On Thursday, July 11th, the Fixed on Fiction book group met to discuss Gillian Flynn’s Gone Girl. Here are a few of the comments made during our meeting:
We began our meeting with a brief background of the author. We discussed Flynn’s desire to challenge the “women as victims” norm found in many thrillers and instead suggest that women are not, necessarily, “naturally good.” One reader mentioned that she had read Flynn’s other novels (Dark Places and Sharp Objects) and found them to be very dark and intriguing, but Gone Girl remained her favorite of Flynn’s works. We were also very excited to talk about the film adaptation as news broke that very afternoon regarding Ben Affleck’s rumored involvement with the movie. We are hopeful that the film will be as good as the novel in that Flynn is writing the screenplay.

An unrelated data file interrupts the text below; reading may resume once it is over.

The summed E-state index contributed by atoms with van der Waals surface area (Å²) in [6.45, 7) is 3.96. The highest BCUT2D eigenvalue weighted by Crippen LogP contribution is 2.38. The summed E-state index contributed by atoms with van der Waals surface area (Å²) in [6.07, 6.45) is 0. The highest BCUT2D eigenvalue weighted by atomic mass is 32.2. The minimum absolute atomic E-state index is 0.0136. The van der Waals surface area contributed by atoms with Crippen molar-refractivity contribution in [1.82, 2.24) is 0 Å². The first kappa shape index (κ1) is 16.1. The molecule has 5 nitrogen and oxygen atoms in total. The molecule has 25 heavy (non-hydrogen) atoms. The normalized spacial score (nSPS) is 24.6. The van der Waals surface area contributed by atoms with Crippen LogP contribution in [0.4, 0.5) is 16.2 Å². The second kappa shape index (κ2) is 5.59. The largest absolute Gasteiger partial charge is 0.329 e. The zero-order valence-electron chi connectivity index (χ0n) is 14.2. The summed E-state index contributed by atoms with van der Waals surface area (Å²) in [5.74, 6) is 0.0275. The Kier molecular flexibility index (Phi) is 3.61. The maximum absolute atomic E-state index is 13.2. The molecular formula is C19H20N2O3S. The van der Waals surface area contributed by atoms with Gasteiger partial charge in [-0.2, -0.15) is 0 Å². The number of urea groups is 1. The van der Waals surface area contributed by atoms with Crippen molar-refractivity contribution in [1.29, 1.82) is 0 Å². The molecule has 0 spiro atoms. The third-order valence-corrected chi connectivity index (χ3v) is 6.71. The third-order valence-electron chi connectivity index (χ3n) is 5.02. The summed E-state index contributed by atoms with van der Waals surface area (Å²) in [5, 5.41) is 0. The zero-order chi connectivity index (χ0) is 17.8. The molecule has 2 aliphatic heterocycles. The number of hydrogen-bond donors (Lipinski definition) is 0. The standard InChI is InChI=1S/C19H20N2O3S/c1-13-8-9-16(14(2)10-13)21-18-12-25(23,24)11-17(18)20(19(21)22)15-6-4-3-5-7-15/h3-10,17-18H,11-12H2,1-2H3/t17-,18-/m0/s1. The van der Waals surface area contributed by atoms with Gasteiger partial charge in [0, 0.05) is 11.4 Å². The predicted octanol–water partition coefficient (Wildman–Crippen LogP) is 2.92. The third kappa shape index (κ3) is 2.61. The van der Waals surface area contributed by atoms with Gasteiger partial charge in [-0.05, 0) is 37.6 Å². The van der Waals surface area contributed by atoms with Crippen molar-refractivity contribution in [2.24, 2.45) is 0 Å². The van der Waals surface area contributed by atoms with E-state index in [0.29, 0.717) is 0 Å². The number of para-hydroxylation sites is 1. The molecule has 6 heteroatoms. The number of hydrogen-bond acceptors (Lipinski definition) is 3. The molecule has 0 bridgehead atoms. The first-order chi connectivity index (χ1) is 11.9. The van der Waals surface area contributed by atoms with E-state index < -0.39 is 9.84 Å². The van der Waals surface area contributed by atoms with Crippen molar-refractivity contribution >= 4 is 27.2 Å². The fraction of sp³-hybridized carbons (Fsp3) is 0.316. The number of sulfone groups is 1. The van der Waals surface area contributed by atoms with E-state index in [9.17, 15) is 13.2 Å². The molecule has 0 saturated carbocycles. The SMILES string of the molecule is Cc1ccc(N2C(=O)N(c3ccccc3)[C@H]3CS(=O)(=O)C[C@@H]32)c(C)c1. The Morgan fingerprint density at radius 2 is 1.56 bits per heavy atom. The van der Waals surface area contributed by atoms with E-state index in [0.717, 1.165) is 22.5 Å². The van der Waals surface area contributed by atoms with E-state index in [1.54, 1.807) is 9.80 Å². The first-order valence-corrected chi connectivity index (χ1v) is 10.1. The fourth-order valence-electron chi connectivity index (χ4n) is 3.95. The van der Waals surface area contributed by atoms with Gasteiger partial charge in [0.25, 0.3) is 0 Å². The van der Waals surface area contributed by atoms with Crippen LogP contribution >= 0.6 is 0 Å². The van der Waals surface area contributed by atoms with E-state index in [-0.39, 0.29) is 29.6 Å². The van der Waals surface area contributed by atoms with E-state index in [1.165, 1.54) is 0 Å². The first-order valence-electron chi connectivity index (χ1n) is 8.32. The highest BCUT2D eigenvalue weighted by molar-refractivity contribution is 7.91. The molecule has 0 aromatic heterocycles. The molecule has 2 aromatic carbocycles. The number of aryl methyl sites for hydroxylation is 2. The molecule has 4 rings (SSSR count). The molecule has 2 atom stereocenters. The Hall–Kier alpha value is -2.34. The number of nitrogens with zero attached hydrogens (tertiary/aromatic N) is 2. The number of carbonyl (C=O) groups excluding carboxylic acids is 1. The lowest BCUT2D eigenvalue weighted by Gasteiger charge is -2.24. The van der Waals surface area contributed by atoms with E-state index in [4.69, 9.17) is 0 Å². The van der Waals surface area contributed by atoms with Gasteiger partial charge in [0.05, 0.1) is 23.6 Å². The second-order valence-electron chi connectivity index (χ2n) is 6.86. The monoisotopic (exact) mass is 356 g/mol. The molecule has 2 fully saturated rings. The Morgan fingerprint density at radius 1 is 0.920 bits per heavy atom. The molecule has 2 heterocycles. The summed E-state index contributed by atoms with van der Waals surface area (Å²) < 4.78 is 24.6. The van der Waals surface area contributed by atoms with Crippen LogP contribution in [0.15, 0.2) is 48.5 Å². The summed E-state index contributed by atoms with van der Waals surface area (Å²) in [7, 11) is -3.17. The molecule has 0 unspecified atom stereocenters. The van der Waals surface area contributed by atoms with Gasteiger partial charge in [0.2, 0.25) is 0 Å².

Moving on to our book discussion, the majority of readers greatly enjoyed this book; however, one or two people confessed that they struggled with Gone Girl due to the fact that they were unable to feel sympathetic towards Nick and Amy. Yet overall most of us were hooked right away and became quickly engrossed in the story.